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Final Thoughts!

If you find yourself struggling with feelings of homesickness, it may help to talk to someone. Allianz Care expat health insurance plans include an Expat Assistance Program, which provides a confidential and professional 24/7 multilingual support service that can help expats and dependents address a wide range of life issues and challenges.


How do you deal with homesickness?



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18 thoughts on “How to Deal with Homesickness as an Expat”

  1. Me myself as an expat sometimes experiencing depression specially during summer weather here in the middle east wherein you need stay at home the whole as it is very hot outside and when you ask your friends to hangout at night they always refuse coz even in the evening it is so humid. Those tips mentioned on the article are for sure helpful to others depends who are working abroad except in the middle east. You might also be interested to write an article how to deal with homesickness while living somewhere in the middle east. I would be interested to share some information you may need based on my experience living in Qatar for 5 years.

  2. This is really relevant since I am an expat in Germany. Being aware of own feelings is really important to fight off any unwanted emotions before it gets worse. 🙂

  3. This is a real issue that hits unexpectedly! Thanks for highlighting this and helping provide tips on how to deal with it.

  4. I haven’t tried living outside of the country but during my long trips (20+ days) I already feel homesick but I try to stay connected whenever I’m in my apartment, thank God for Viber! I agree, meeting new friends is another way to combat being homesick. I usually travel solo and sometimes it can get a little boring to be honest. Thank you for these helpful tips!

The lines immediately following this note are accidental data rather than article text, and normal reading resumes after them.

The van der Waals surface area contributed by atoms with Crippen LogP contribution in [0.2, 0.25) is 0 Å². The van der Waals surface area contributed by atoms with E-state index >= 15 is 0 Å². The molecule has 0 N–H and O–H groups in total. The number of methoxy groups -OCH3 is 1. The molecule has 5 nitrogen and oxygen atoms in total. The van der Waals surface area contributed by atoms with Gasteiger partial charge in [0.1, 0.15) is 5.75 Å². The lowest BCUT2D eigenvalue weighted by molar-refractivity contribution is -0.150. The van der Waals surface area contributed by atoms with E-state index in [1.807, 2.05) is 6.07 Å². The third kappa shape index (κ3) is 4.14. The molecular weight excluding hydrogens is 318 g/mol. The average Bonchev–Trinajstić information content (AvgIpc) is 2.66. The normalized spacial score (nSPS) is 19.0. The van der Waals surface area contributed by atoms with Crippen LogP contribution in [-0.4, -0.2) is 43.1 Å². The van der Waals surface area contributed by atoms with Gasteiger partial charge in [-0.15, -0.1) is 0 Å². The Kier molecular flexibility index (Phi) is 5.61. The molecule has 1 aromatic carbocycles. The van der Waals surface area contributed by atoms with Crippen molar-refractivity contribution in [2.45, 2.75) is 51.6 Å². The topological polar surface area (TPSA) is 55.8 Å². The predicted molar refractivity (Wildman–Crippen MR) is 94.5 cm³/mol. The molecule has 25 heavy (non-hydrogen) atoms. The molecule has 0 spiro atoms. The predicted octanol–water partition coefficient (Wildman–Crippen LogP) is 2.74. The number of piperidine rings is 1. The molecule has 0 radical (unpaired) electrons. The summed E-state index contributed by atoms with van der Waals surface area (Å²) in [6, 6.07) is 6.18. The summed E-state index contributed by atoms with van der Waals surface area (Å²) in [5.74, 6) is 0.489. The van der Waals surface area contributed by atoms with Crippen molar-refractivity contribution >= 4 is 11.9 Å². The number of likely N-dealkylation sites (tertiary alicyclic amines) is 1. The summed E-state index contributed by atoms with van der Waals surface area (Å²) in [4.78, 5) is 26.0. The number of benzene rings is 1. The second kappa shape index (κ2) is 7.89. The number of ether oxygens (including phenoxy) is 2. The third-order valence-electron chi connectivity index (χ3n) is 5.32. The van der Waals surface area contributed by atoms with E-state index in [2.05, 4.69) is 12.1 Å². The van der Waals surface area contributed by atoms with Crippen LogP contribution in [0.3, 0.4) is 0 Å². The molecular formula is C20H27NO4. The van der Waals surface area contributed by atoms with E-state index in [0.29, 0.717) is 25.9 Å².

5. That post brings me back years ago when I moved to the US. It was hard to start over, make new friends, learn a new language. All of these are great memories of determination and adaption.

  6. I am really not a homesickness person but yes sometimes you feel to go back home and do nothing …I loved the tips you shared for those moments!!

  7. I have been an expat for almost 10 years now and whilst I adapted very well to my first country, I struggle with the second one. The thing that I mostly find difficult is making friends, especially in a country in which I don’t speak the language.

  8. I never really experienced homesickness a lot when I first moved to Japan and soon after. I moved a lot when I was a kid because my dad was in the military. Maybe because of that, I am able to adjust to locations well.

  9. When we were living in the UK for my dad’s beief assignment, I was severely homesick. I didn’t want to be away from my friends and I felt quite alien in the UK.

    In 1997 the internet was not really available in al households but I exhausted all opportunities to connect with friends. I wrote lots of letters and everytime the postman arrived I hoped that he was carrying a letter for me.

    It really helped to have friends locally. I had to make London my home, even temporarily. Otherwise it would always be sad.